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Trends Microbiol. 2008 Apr;16(4):158-64. doi: 10.1016/j.tim.2008.01.005. Epub 2008 Mar 14.

Uniquely insidious: Yersinia pestis biofilms.

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1
Department of Cell and Tissue Biology, University of California, San Francisco, Box 0640/Room C-734, San Francisco, CA 94143-0640, USA. creg.darby@ucsf.edu

Abstract

Bubonic plague, one of history's deadliest infections, is transmitted by fleas infected with Yersinia pestis. The bacteria can starve fleas by blocking their digestive tracts, which stimulates the insects to bite repeatedly and thereby infect new hosts. Direct examination of infected fleas, aided by in vitro studies and experiments with the nematode Caenorhabditis elegans, have established that Y. pestis forms a biofilm in the insect. The extracellular matrix of the biofilm seems to contain a homopolymer of N-acetyl-d-glucosamine, which is a constituent of many bacterial biofilms. A regulatory mechanism involved in Y. pestis biofilm formation, cyclic-di-GMP signaling, is also widespread in bacteria; yet only Y. pestis forms biofilms in fleas. Here, the historical background of bubonic plague is briefly described and recent studies investigating the mechanisms by which these unique and deadly biofilms are formed are discussed.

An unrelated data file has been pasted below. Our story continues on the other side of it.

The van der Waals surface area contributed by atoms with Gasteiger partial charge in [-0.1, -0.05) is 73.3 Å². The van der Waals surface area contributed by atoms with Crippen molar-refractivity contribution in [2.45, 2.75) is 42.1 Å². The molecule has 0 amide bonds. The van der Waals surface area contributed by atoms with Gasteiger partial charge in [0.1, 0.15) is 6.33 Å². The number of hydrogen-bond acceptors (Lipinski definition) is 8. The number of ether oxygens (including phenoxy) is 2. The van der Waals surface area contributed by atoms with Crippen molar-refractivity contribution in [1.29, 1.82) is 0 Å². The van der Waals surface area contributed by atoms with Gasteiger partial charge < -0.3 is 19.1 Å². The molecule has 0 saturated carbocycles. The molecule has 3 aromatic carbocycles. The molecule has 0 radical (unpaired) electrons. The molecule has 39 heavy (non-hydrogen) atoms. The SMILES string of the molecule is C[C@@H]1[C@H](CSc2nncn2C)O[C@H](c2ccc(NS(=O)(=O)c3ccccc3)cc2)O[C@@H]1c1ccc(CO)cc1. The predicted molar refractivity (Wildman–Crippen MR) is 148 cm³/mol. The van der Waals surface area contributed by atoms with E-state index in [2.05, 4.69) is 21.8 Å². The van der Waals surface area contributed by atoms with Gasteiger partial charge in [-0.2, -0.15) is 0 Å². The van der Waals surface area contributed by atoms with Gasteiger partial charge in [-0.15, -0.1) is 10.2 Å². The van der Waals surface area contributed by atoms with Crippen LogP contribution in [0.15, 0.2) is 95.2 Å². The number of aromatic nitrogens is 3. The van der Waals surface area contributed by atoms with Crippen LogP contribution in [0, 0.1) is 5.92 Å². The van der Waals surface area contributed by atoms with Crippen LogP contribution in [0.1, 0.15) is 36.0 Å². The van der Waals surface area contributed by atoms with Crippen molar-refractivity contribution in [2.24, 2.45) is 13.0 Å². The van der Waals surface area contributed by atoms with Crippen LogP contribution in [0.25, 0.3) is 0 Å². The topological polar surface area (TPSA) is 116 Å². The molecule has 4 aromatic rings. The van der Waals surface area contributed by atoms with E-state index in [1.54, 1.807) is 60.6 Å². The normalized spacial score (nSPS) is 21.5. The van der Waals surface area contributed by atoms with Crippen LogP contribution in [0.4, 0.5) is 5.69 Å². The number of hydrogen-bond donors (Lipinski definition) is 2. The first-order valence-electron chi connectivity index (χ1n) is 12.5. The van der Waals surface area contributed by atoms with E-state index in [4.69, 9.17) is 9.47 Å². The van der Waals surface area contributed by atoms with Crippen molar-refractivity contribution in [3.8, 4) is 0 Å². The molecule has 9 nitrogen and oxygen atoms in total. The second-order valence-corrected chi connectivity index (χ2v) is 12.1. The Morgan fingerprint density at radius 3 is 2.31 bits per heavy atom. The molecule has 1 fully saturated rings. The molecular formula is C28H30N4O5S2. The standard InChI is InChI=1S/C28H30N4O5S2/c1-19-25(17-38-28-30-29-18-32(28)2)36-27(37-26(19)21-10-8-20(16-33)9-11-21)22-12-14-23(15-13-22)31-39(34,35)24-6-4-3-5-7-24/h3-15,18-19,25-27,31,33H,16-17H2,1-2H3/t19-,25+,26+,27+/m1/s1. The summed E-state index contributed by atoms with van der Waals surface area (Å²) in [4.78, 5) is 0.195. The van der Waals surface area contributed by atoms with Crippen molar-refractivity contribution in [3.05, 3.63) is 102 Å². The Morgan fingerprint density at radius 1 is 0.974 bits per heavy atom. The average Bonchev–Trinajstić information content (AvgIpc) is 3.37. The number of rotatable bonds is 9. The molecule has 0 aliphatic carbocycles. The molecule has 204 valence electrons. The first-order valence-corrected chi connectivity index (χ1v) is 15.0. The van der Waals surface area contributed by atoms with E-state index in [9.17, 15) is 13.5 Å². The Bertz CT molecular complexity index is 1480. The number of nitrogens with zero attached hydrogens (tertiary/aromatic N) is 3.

PMID:
18339547
DOI:
10.1016/j.tim.2008.01.005
[Indexed for MEDLINE]
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